In December 1860, U.S. Army Major Robert Anderson moved his two companies, eighty-five men total, from Fort Moultrie to Fort Sumter. Construction on the fort was not finished, and less than half of the cannons were available for use. Confederate Brigadier General P.G.T. Beauregard called for their surrender for several months, but Major Anderson ignored them. On April 12, 1861 the Confederate batteries opened fire on Fort Sumter. Shots were fired for thirty-six straight hours. On April 13 Major Anderson surrendered, and the fort was evacuated. No soldiers were killed in the battle.
In 2009 Boeing announced plans to build a new plant to meet demand for its new 787 Dreamliner in Charleston, South Carolina.
As Boeing chief Jim McNerney noted on a conference call at the time, the company couldn’t have strikes happening every three to four years.
On Wednesday, April 20, 2011, the National Labor Relations Board filed a complaint against Boeing, seeking to prevent the aircraft manufacturer from opening a second production facility in Charleston, South Carolina for its new 787 Dreamliner.
Boeing acted out of “anti-union animus,” says the complaint by acting general counsel Lafe Solomon, and its decision to move had the effect of “discouraging membership in a labor organization” and thus violates federal law.
Here are a couple of news articles about the NLRB and Boeing, The Newest Labor War: Union Feds Attack Boeing, and Officials continue criticism of NLRB’scomplaint against Boeing. I encourage you to read both of them for details, but what caught my attention is both articles have war references in them. From the Real Clear Politics article we have
Needless to say, with labor controversy still roiling some states across the country, particularly in Wisconsin, news of the story rang out like a shot at Fort Sumter.
. The Charleston Regional Business Journal article has
Local, state and federal politicians on Thursday described the National Labor Relations Board complaint filed against Boeing Co. as frivolous, irresponsible, shameful, ludicrous, a dangerous precedent and a declaration of war.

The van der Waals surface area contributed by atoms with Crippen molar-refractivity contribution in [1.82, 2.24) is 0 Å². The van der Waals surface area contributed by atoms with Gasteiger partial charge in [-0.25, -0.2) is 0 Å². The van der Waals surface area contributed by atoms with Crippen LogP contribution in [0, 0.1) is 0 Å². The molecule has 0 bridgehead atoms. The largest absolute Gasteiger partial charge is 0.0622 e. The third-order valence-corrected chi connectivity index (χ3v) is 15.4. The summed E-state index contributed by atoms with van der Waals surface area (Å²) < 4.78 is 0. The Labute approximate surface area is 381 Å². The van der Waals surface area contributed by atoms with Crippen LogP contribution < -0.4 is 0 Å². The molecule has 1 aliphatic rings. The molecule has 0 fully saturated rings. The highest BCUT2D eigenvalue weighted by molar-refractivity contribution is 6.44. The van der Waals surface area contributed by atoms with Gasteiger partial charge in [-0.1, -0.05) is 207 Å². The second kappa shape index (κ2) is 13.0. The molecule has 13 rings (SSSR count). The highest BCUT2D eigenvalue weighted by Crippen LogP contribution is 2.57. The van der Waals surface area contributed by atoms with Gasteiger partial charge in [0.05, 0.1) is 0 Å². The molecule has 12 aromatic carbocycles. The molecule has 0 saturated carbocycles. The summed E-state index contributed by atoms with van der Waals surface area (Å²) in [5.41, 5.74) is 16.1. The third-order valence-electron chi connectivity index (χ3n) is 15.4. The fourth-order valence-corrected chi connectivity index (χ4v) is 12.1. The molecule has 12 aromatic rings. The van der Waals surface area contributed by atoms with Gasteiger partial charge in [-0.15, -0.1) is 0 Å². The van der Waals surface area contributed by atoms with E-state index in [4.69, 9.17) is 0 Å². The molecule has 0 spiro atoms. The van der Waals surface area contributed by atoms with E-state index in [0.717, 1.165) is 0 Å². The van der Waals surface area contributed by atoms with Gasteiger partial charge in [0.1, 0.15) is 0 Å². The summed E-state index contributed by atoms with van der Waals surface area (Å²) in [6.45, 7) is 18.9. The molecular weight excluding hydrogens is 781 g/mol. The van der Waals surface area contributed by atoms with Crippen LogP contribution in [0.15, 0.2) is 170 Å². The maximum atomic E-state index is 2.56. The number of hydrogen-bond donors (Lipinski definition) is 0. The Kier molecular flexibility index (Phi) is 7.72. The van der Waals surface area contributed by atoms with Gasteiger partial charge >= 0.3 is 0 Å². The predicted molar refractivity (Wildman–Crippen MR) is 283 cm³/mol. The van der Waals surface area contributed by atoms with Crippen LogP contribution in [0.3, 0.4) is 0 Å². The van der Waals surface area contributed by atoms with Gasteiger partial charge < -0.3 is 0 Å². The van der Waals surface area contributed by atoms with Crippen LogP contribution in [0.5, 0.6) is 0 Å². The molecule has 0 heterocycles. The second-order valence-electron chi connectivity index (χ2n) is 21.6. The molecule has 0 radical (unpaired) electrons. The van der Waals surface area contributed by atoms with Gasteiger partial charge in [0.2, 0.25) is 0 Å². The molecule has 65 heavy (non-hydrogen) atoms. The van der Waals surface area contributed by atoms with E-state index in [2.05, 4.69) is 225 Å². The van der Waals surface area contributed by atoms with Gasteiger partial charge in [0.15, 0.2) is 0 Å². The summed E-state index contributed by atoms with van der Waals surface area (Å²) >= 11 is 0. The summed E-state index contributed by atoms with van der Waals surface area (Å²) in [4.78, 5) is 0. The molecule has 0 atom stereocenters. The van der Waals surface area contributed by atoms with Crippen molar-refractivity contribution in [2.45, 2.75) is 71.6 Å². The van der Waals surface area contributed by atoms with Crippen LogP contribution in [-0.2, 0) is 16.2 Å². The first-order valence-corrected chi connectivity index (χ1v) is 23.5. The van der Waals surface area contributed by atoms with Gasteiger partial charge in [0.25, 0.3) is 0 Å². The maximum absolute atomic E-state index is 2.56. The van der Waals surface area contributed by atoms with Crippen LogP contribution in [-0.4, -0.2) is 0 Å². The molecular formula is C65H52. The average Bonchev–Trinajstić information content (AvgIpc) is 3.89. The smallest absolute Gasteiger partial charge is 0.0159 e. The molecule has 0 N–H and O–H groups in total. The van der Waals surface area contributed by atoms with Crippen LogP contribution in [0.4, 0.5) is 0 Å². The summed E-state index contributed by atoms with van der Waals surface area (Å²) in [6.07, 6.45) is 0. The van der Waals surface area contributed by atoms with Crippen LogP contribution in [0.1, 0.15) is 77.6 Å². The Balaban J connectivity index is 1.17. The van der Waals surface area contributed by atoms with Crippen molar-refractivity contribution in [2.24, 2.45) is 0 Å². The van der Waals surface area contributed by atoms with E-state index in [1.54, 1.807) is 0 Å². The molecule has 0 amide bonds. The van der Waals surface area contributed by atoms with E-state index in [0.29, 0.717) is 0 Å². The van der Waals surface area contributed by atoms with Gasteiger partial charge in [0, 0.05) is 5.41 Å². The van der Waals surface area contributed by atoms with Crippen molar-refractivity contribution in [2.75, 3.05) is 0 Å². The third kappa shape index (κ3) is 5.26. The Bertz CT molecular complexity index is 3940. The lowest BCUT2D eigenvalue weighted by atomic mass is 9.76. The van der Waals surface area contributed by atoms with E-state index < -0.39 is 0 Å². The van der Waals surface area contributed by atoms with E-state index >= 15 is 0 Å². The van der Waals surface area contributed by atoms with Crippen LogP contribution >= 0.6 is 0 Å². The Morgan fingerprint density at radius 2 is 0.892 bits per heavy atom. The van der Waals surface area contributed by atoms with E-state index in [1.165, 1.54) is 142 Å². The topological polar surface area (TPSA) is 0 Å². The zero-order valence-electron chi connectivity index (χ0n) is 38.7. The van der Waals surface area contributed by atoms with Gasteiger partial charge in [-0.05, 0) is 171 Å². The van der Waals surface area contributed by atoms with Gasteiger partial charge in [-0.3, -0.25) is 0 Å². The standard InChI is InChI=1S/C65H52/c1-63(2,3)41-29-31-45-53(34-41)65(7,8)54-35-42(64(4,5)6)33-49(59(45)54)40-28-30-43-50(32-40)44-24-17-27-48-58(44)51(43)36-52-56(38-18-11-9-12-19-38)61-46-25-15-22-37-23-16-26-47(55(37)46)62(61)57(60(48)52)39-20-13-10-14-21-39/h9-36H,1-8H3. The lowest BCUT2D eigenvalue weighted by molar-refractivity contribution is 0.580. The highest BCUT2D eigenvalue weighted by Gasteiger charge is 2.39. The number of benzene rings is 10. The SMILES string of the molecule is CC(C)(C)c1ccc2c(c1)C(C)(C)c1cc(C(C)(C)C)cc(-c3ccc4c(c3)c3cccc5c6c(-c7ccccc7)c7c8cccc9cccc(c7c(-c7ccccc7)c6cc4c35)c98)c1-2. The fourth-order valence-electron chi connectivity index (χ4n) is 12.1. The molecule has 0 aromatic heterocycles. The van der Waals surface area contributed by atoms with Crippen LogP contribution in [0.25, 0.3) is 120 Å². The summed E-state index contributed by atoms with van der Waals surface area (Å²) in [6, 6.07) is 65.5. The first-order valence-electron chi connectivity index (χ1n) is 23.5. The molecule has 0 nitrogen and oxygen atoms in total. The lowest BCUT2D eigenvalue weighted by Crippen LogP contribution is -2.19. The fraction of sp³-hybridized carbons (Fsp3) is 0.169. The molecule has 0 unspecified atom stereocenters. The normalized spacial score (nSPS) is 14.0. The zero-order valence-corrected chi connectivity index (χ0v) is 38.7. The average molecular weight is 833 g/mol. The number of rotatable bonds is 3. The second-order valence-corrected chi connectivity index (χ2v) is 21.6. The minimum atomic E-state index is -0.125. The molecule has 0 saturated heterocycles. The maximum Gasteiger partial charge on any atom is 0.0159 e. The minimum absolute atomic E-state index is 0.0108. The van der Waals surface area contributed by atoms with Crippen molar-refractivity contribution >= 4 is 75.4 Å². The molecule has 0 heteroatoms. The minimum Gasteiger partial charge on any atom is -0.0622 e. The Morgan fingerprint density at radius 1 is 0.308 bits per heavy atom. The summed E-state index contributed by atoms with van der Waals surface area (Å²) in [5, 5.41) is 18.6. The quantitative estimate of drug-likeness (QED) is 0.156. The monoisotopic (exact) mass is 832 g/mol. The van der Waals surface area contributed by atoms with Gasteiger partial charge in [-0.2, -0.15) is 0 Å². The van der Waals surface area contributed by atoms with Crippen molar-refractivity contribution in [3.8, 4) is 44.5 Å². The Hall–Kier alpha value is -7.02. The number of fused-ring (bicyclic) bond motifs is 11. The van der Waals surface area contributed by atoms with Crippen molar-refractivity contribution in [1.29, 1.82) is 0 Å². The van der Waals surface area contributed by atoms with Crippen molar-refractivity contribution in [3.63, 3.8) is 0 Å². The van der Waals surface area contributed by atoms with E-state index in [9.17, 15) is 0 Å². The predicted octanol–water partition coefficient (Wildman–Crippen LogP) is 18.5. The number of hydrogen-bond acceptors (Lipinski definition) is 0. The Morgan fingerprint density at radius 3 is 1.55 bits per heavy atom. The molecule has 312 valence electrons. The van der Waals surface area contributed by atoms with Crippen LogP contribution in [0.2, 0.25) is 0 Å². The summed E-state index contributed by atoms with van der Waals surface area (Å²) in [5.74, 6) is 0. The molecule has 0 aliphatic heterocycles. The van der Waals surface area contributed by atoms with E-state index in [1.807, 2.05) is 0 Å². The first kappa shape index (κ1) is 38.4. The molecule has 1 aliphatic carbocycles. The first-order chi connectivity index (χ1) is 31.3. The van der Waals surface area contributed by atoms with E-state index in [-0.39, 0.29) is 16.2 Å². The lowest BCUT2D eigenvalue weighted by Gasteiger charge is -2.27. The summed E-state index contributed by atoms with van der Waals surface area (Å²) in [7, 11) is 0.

This got me to thinking about similarities between now and 150 years earlier. The earlier conflict had to do with aristocrats in the Deep South who saw their slave plantation lifestyle disappearing. Laws had been passed that limited the number of slave states so they could not expand. Slaves were running away to the free states, and the folks in those free states were not being cooperative in returning the fugitive slaves back to their massa. These aristocrats could not import any new slaves, and they could not receive any products from anywhere but the industrial north without paying a high tariff.
Today the Right-To-Work states are comparable to the free states. The union bosses are comparable to those aristocrats in the Deep South who see their prestige and power disappearing. The numbers of dues paying union members keeps declining because folks are moving to Right-To-Work states seeking employment. Those Right-To-Work states are not being cooperative in allowing unions to get any foothold in their state. What is happening here is the US federal government has chosen to take sides and is attempting to intimidate Boeing. The side it has picked is the union side. And it plans to use its power to attempt to force a company into doing something which is not in its best business interests.
We will not allow them to come bully our businesses or mess with our employees. As governor I absolutely will not stand for it.
South Carolina House Speaker Bobby Harrell
The NLRB has declared war on South Carolina, our hard working citizens and other right-to-work states across the nation.
Having been one of the people who negotiated the agreement with Boeing, I know that their interest was only in economics and the bottom line, this was clear from the negotiations with them. Any other things the NLRB is trying to say or imply is just plain wrong. We will introduce a resolution in the General Assembly this week reaffirming our state’s commitment to Boeing and to what a great corporate citizen we know they are in South Carolina.
US Senator Lindsay Graham
If we can’t have this complaint dismissed, I will bring legislation to defund (the NLRB).
US Senator Jim DeMint
I intend to use every tool at my disposal as a United States Senator to stop the President from carrying out this malicious act. There is no doubt that if the National Labor Relations Board’s claim against Boeing moves forward, it will have a chilling effect on job growth in my state and in right-to-work states across the country. Using the federal government as political weapon to protect union bosses at the expense of American jobs cannot be tolerated.